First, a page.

According to Staff Writer Maggie Willis in an August 28, 1983 article in the Marietta Daily Journal, aside from Larry McDonald, serving in the Congress and as president of the John Birch Society, his other committee and association membership included the following: Movement to Restore Democracy, Georgia Right to Life Committee, American Life Lobby, Congressional Advisory Committee of Christian Voice, Inc., Atlanta Interreligious Task Force on Soviet Jewry and Human Rights, National Pro Life Political Action Committee, Committee for Freedom of Choice in Cancer Therapy, National Rifle Association, National Committee to Keep and Bear Arms, Gun Owners of America, Second Amendment Foundation, Citizens Committee for the Right to Keep and Bear Arms, Committee for the Survival of a Free Congress, American Conservative Union (congressional adviser), American Security Council (congressional adviser), Conservative Caucus (congressional adviser), National Federation of Independent Business (congressional adviser), National Advisory Board of the Committee for a Free China, Association of American Dentists, Young Americans for Freedom, National Advisory Council of the American Legislative Exchange Council, Congressional Advisory Panel of the National Tax Limitation Committee, Conservatives Against Liberal Legislation, American Civil Defense Association, Fund to Restore an Educated Electorate, Conservative Leadership Youth Foundation Advisory Board, Joseph McCarthy Foundation, and The Ludwig von Mises Institute for Austrian Economics. It is not known how may of the above involvements were held concurrently.

Personal life

While serving in the U.S. Navy in Iceland, McDonald met and married his first wife, Anna Tryggvadottir.[2] They had three children together, but they divorced in 1975.[2] McDonald met his second wife, Kathryn Jackson, while giving a speech in California.[2]

McDonald aboard KAL 007

McDonald had planned to arrive in Seoul, Korea, in order to attend the ceremonies for the 30th year anniversary of the U.S.-Korea Mutual Defense Treaty. Also attending the ceremonies were Senator Jesse Helms of North Carolina, Senator Steven Symms of Idaho and Representative Carroll J. Hubbard Jr. of Kentucky. These three were aboard KAL 015 which flew 15 minutes behind KAL 007. Both planes refueled and took on food at Anchorage, Alaska. Senator Helms had contemplated joining McDonald on KAL 007 for the second leg of the journey but decided against it. McDonald remained asleep in first class the whole time that KAL 007 was at the Anchorage, Alaska airport. He was seated in First Class at seat 02B.

Here is a photo of Larry McDonald among seventy of the 269 passenger and crew photos assembled for the Life Magazine edition of the week after the shootdown ("Passenger and crew breakdown" at the bottom of the article, the bottom photo of the third column to the left).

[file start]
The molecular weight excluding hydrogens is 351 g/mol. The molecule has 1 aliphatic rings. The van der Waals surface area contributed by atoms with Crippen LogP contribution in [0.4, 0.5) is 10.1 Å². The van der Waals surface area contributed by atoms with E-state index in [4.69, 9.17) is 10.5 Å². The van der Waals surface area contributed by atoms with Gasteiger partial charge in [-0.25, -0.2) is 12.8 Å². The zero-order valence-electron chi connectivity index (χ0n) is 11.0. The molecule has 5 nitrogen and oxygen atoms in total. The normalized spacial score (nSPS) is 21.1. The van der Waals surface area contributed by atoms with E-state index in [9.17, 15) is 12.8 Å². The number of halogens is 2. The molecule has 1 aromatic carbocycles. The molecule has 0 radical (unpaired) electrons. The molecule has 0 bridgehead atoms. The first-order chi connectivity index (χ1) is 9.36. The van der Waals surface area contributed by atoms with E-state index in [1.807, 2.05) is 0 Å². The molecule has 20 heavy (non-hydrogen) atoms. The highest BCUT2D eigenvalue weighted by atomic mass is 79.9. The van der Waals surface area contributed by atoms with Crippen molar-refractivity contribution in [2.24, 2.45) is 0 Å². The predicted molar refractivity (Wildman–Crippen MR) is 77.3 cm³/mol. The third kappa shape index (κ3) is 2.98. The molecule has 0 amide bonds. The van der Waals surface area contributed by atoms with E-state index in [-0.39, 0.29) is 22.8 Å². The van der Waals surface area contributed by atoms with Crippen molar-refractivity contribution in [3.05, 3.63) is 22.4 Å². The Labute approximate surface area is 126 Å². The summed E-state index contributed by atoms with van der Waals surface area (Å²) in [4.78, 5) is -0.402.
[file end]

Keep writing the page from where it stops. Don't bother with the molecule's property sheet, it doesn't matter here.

Initial Safe landing Report

After Action Report Map
Moneron Island, the only land mass in the Tatar Strait

Immediately after KAL 007 was reported missing, there was a report conveyed via telephone by Orville Brockman, the Washington office spokesman of the Federal Aviation Administration, to Tommy Toles, the press secretary of Rep. Larry McDonald. This report was that the FAA representative in Tokyo, Dennis Wilhelm, had been informed by a Mr. Tanaka of the Japanese Civil Aviation Bureau (Counter-part to the FAA) that "Japanese self-defense radar force confirms that the Hokkaido radar followed Air Korea to a landing in Soviet territory on the island of Sakhalinska S-a-k-h-a-l-i-n-s-k-a and it is confirmed by the manifest that Congressman McDonald is on board". This report would indicate that KAL 007 had made a 180 degree turn as it would have had to do so to land on Sakhalinsk Island after having already passed it (as it had been attacked in international waters just outside the 12 mile Soviet claimed territorial border west of Sakhalin), or, it could, on the other hand indicate the arcing eastern heading portion of KAL 007's spiral descent around 4.5 nm by 3.5 nm Moneron Island to a water landing east of Moneron and west of Sakhalin. (Moneron and Sakhalin islands are 24 nautical miles from each other and the lines of their respective 12 mile territorial borders intersect — see After Action Report map.) The statement "to a landing in Soviet territory on the island of Sakhalinska" under this view would describe a report by Japanese self-defense force, and possibly by its reporting radar station, which was inexact, but accurate, to indicate the general area in this sector. The Hokkaido tapes are not in the public domain.

Post shootdown reports concerning the fate of Larry McDonald

There have been reports concerning Larry McDonald being alive that have come in to the Israeli Research Centre for Prisons, Psych-prisons, and Forced Labor Concentration Camps of the USSR, directed by Avraham Shifrin. These reports provided the following information: